Wednesday, August 31, 2011

The Boboli Koffeehaus

I always feel that there's something sinister about Rococo architecture - as if all the refined prettiness and airy hues must be concealing something horrible. Much, I suppose, the way a candy-coated gingerbread house always suggests a child-murdering witch.

Anyway, this is a small picture of the coffee pavilion in the Boboli Gardens in Florence. It was done with magic markers, pencil, and acrylic paints on canvas.

Tuesday, August 30, 2011

Monday, August 29, 2011

Wrapped up in red

It's Reinisa again, curled up in a blanket. I don't recall whether she was in fact cold (which wouldn't be surprising) or she just wanted a prop.

It was done with markers in something like ten minutes.

Saturday, August 27, 2011


A quick watercolour still-life. I came across these in the park adjacent to viale Michelangelo in Florence.

Wednesday, August 24, 2011

Saint Croix

Another church, this time in France. It's the ancient parish church of the town of Montrichard, a romanesque structure tucked under the towering castle erected by Foulques Nerra, the Black Falcon, a man so entertainingly evil he deserves his own novel (or two) plus a mini-series. The castle is 11th century, and no doubt the original church was too, but what you see in the picture probably dates from a century later.

It got its name (Église Ste-Croix) from a fragment of the true cross brought back from Jerusalem by Foulques Nerra, on one of his three pilgrimages to the city. He had a lot of repenting to do.

The picture is one of the first etchings I ever made, back in 2001 at the Ontario College of Art and Design. It's quite small, about four by six inches.

Saturday, August 20, 2011

Waverley Abbey

The decrepit remnants of Waverley Abbey, once the richest monastic house in all England. Its main church, dedicated to the Virgin, was one of the largest in the country at almost 91 metres long. The associated structures - dormitories, cloister, the all-important brewhouse - covered 24 hectares, sheltered in the valley of the river Wey.

Of all that, only a few heaps of stone survive, plus the vaulted refectory you can see in the picture. Sic transit gloria, etc. When Henry VIII disolved the monastic houses of England, the fabric of the Abbey was recycled into the new houses of local worthies. Some of those are still with us and are pleasant enough.

These days, the site is embellished by an array of WWII era static fortification - part of the inland lines devised against the expected German invasion. There's also a rather sombre 18th century mansion looming over the river. In short, a nice place to sit and draw, or just to poke around.

Wednesday, August 17, 2011

The Red Gloves

In which a snappy dresser of my acquaintance stops to look at something on McCaul street. I think it's a motorcycle. Whatever it is, it's not in the picture.

It's a drawing done with three colours and many sizes of marker, intended as a design for a future lino- or woodcut. The drawing is about ten inches tall. As a lino, I think it may end up a bit bigger.

I was listening to Mylène Farmer and the Dum Dum Girls while making it. I don't think that really comes through.

Tuesday, August 16, 2011

2 Men

at the airport, waiting for the delayed American Airlines flight from JFK.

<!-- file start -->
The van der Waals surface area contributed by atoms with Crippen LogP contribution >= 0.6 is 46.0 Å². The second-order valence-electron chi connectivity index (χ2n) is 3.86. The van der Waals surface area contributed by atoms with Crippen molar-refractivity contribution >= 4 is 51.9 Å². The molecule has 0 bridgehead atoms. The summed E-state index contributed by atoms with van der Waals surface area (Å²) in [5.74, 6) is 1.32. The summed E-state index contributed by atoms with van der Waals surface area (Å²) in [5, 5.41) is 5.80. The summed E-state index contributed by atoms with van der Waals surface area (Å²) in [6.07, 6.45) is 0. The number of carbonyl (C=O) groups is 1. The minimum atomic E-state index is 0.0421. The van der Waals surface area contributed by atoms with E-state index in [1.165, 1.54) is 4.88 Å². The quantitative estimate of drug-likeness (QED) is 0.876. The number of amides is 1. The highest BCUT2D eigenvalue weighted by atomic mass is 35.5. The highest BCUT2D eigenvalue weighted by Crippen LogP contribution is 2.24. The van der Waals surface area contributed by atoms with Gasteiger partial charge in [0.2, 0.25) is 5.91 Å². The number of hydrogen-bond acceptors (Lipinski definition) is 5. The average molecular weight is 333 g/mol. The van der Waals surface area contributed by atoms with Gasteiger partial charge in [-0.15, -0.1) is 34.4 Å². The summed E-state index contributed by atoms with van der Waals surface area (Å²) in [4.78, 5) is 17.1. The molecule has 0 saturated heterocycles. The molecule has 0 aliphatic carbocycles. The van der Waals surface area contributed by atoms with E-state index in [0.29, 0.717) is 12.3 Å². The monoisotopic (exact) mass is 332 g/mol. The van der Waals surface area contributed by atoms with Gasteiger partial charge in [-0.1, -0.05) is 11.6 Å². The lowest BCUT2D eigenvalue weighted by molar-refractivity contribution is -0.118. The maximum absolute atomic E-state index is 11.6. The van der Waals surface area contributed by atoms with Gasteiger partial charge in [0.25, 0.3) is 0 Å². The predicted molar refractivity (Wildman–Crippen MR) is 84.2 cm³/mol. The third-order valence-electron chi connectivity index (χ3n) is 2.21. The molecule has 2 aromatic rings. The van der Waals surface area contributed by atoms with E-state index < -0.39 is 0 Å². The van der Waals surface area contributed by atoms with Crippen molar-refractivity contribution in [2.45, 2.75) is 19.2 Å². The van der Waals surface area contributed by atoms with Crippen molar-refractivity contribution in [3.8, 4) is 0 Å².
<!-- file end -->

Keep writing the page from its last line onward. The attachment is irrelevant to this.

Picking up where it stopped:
Sunday, August 14, 2011

A Red Skirt

A quick painting done with acrylics on cheap photocopy paper. I taped down the margins to prevent the paper from buckling and never untaped them.

A model who sleeps without tossing and turning is a priceless resource.

Thursday, August 11, 2011

Clear your brain

Sometimes I find myself drawing someone who is clearly suffering. And after I've finished drawing, I wonder whether I should do something to help. But what, exactly? And the fact is, having to deal with the solicitude of random strangers has rarely helped anyone.

Being drawn is poor therapy, except for the supremely narcissistic.

Tuesday, August 9, 2011

Tuscan Panorama: San Appiano

Back in July I posted a watercolour of the ruins of the baptistry at San Appiano. My work on that picture was interrupted by the sudden arrival of snow. But I was still in the area the next day, which was considerably warmer.

Here we have a broader view of the area. The old church where I was sitting the previous day is concealed by a pile of cypresses, but the orange-red patch a third of the way from the right-hand margin is the roof of an adjacent building.

Sunday, August 7, 2011

Friday, August 5, 2011

Reinisa strikes a pose

Reinisa, one of our favourite models, combined charm and wit with the poise and imagination of a dancer. She's flown away to the west, and is much missed.

This drawing was done from life in about ten minutes with two colours of marker.

Wednesday, August 3, 2011

Chateau Barben

I apparently sketched this - from my bicycle - at 3:16pm, on May 18th. In 2004, if I recall correctly. It's a castle in Provence which I passed on my way to Salon-de-Provence from Cadenet in the Durance Valley. I dimly recollect a long ride amidst Roman ruins and the prevailing scents of lavender and rosemary. With, perhaps, a hint of labdanum. A good day.

Re: the castle, my notes say:
"original castle prior to c.1000, Property of St.Victor [a monastery in Marseille]. Acquired by King Rene, who sold it to the Forgin family, who still own it? They enlarged it in the 14th and 17th century, [but] the round tower was enlarged after the 1909 earthquake."

Which is clearly wrong, since King Rene was not alive in the 14th century. I must have meant the 1400s, and in fact the sale took place in 1474. Wikipedia (en Français) tells me that the same family does indeed still own the castle, although not, sadly, what they're currently doing with it.